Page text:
The Obliteration Room

New York’s David Zwirner art gallery was recently host to the ‘Give Me Love’ installation – a collection by Japanese artist Yayoi Kusama. A particular piece was “The Obliteration Room” (2002 – present) that has more than what its looks convey. Looking like a typical American house in the exterior, with generic furniture and fittings in the interior, it captures the visitor with a vivid comostion: all is white, waiting to be covered in colorful dot stickers. What’s more is that visitors can contribute to the piece, in a participatory process.

'The Obliteration Room',  Courtesy of Kusama Enterprise, Ota Fine Arts, Tokyo / Singapore and David Zwirner, New York, © Yayoi Kusama

‘The Obliteration Room’,
Courtesy of Kusama Enterprise, Ota Fine Arts, Tokyo / Singapore and David Zwirner, New York, © Yayoi Kusama

‘The Obliteration Room’ was fist displayed at the Queensland Art Gallery in 2002, as an art project for children, and in 2012, it was presented at Tate Modern. The white room works as a canvas for visitors – its furniture and details blend in together as colorful dots take over. It is a fun project, but one that is based on the artist’s troubled childhood, that has more in that one can imagine.

'The Obliteration Room',  Courtesy of Kusama Enterprise, Ota Fine Arts, Tokyo / Singapore and David Zwirner, New York, © Yayoi Kusama

‘The Obliteration Room’,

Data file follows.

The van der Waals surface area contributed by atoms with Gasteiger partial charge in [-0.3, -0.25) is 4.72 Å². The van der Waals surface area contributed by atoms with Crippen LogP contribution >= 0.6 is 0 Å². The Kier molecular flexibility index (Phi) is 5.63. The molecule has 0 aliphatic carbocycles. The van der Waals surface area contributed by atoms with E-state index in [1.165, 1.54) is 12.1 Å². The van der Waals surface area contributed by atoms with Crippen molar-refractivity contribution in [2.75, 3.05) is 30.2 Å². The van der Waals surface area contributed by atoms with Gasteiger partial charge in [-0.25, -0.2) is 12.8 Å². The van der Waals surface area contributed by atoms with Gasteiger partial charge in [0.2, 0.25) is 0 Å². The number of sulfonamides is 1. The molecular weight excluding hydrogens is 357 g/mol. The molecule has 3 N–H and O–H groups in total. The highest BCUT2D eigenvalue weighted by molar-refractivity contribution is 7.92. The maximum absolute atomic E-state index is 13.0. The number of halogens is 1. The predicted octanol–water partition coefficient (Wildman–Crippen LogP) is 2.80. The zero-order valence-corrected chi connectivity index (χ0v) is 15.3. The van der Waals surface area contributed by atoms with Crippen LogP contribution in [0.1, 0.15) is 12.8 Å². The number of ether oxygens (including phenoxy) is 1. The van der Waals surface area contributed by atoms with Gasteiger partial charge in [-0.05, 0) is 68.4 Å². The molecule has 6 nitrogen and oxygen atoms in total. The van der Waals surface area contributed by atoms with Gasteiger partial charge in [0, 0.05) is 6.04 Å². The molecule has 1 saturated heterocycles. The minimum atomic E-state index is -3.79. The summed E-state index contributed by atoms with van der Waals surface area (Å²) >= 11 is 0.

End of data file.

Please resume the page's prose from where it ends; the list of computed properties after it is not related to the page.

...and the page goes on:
Courtesy of Kusama Enterprise, Ota Fine Arts, Tokyo / Singapore and David Zwirner, New York, © Yayoi Kusama

Looking back at her biography and past works could offer a deeper understanding of her obsessive art. Yayoi Kusama (born in 1929 in Matsumoto, Nagano, Japan) is one of the most influential art figures of the past century, inspiring personalities such as Andy Warhol or Yoko Ono, among other artists, fashion designers, filmmakers or architects. Her work, deeply rooted in the artist’s own fears and troubled past, is edgy and obsessive, with dots as a reoccurring motif. Following an abusive childhood, she studied the Japanese art of Nihonga painting in Kyoto before moving to New York in 1957. Here she experimented with different movements, from pop art to the hippie counterculture. In 1973 she moved back to Japan and in 1977 she voluntarily admitted herself to a hospital where she has spent the rest of her life.

Yayoi Kusama, 22, 'Horse Play in Woodstock', happening, 1967

Yayoi Kusama, 22, ‘Horse Play in Woodstock’, happening, 1967

On one her notable earlier experiences that had an impact on her works, she writes: ‘One day I was looking at the red flower patterns of the tablecloth on a table, and when I looked up I saw the same pattern covering the ceiling… I felt as if I had begun to self-obliterate… I ran desperately up the stairs. The steps below me began to fall apart and I fell down the stairs straining my ankle’. The polka-dot pattern soon becomes her trademark, having different connotations – she explains:polka-dot has the form of the sun, which is a symbol of the energy of the whole world and our living life. Round, soft, colorful, senseless and unknowing. Polka-dots become movement… Polka dots are a way to infinity.’

'The Obliteration Room',  Courtesy of Kusama Enterprise, Ota Fine Arts, Tokyo / Singapore and David Zwirner, New York, © Yayoi Kusama

‘The Obliteration Room’,
Courtesy of Kusama Enterprise, Ota Fine Arts, Tokyo / Singapore and David Zwirner, New York, © Yayoi Kusama

It is remarkable how Kusama overcame her dark past and used it to create such positive, colorful art works. She admits that “if it were not for art, [she] would have killed [herself] a long time ago“. This comes as a powerful example of art as therapy – and in Kusama’s case, it was a ‘therapy’ that inspired others, as well.

By: Ana Cosma

Edited by: Zeynab Matar

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